The Buzz: Florida politics
An interview with an upbeat governor
By Times Staff Writer
Published October 30, 2005
Gov. Jeb Bush predicts withdrawal pains when he steps down from "the most amazing job in the world." He's sick of FEMA bashing. He's annoyed with his father's national security adviser criticizing his brother's foreign policy. He's worried that citizens and some Republican leaders don't adequately appreciate his education reforms.
And in a wide-ranging TV interview, Bush also clearly left the door open to be tapped as someone's vice president.
The governor, upbeat but weary from hurricane duty, sat down with the Times and Bay News 9 for today's debut of Political Connections. (It airs at 11 a.m. every Sunday and can be seen any time on Monday on Channel 340.) The Buzz from Bush:
He won't peg either Republican gubernatorial candidate, Charlie Crist or Tom Gallagher, as the most likely to carry his philosophical torch.
"That would be unfair. They're their own men, they'll have their own agenda. But I believe they'll be true to Republican principles. . . . It will be a spirited primary, and that's not necessarily a bad thing. My hope is I can play a role in being the bad guy, if you will. Let the Democrats go after me. I will defend our record and allow (Crist and Gallagher) to finish off their primary and come unscathed into a general election."
Bush has started a private foundation to tout his education record and is meeting behind closed doors with Republican legislators to tout his education record. That's no indication, he said, that he doubts the commitment Crist or Gallagher have to his education agenda.
"My concern is there's a disconnect between the achievement gains that we've had and people's perceptions - and even policymakers' perceptions. . . . There's a group of emerging leaders in the Legislature, and I think it's important for them to know what we've done and the continuous movement forward that we've achieved. . . . It'll also be a campaign issue in 2006. Whoever the Democratic (gubernatorial) nominee is, I can give their speech already. So I want to give the retort already."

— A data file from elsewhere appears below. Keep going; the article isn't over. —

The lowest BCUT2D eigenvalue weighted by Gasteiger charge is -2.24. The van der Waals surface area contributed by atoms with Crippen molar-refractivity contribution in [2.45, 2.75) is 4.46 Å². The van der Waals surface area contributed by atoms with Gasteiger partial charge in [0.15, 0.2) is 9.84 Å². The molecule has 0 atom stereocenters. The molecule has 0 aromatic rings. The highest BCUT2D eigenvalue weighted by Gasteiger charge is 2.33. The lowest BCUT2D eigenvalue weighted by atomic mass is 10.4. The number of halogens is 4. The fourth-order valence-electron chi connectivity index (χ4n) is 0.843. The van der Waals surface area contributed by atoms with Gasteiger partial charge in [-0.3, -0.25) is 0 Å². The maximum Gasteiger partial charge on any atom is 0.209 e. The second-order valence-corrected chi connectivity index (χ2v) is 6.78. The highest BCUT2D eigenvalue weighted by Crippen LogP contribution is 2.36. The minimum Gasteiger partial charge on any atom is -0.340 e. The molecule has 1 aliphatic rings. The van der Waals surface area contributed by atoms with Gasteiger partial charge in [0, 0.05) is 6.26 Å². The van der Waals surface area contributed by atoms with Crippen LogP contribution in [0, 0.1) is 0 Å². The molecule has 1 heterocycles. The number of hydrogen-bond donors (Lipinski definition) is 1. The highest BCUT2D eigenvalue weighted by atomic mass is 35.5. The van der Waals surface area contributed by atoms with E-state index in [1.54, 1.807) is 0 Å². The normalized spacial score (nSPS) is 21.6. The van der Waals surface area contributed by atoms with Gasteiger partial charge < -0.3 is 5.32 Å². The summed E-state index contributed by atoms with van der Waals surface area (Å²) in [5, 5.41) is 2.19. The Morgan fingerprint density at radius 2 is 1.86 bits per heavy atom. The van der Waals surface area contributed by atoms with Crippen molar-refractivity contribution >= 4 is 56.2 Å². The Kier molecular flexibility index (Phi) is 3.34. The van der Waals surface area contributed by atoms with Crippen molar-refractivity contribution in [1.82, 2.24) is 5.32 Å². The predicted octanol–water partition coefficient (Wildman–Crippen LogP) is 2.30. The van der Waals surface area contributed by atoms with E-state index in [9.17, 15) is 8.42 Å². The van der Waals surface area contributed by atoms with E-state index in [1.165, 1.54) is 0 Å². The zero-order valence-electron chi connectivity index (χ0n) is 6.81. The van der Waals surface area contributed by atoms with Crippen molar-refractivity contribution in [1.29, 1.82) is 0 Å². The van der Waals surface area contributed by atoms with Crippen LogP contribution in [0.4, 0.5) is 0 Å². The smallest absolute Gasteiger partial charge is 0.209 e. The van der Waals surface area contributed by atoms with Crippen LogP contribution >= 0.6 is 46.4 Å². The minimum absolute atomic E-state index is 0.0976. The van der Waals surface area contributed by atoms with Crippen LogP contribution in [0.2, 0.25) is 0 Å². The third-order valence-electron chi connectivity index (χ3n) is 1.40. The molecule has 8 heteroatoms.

The governor remains uncomfortable with comparisons to his brother George: "Up in Washington there's two things that happen. Either they use me as an example of why my brother is horrible - by some stupid thing I've done - or they use me as an example of why my brother's horrible - by some good thing I've done. . . . He has done an incredible job. You think about what our country has gone through since 2000. He was dealt with a hand that certainly creates the opportunity to excel under adverse conditions, and I believe he's done it."
With the U.S. death toll in Iraq hitting 2,000 and public support for the war ebbing, the governor still thinks invading Iraq was correct and that "we're on the right track." He's aware that one of his father's most trusted advisers, former National Security Adviser Brent Scowcroft, is back in the news harshly criticizing the decision to invade Iraq.
"Gen. Scowcroft has been a critic of Bush 43's foreign policy from the get-go. I don't know why. Next time I see him, I'm going to ask him, because it's kind of getting on my nerves, to be honest with you. But I think the decision was the right one. . . . I try to call all the parents or wives of loved ones (who died in Iraq and) who are from Florida. It's one of the harder things that I have to do. Most of the people that I call appreciate the fact that their child did not die in vain, or their husband did not die in vain."
Bush loves being governor: "I do it with the same enthusiasm now, today, as I did when I started. I don't know what I'm going to do, but I have vowed not to worry about it or think about it until I'm done. The only thing I have said is I'm not running for the United States Senate, I'm not running for president."
Pressed about whether he'd be as clear in ruling out a vice presidential run, the governor demurred: "That's a nuance. . . . I just told you what I said."
Democrats and Republicans, including Sen. Mel Martinez, Bush said, are wrong to think unified Florida opposition is enough to keep oil rigs from the eastern gulf. He says that a controversial plan to allow drilling 125 miles from Florida's shores offers better long-term protection in the face of growing congressional pressure for expanded gulf drilling.
"When politics becomes the sole reason for people's positions against thoughtful policy, then I would suggest it's time to take a deep breath and look at the facts. . . . I could close my eyes and say, "I'm against it, I'm against it, I'm against it,' and hope it goes away. But it's not going to go away."
The Federal Emergency Management Agency needs to improve its recovery efforts, but the country's most hurricane-tested governor was happy to shield the agency from criticism after Wilma: "I've got 460 days left. I don't care if I get an editorial in a newspaper saying something bad about me. . . . My job is to organize the response, which we did a good job on. And if there is any blame or criticism, I'll take it. . . . FEMA just gets the heck kicked out of it and they've been a good partner to us in the state.'
Adam C. Smith contributed to this week's Buzz. For more political news, check out Buzz online at www.sptimes.com/blogs/buzz
[Last modified October 30, 2005, 01:12:10]
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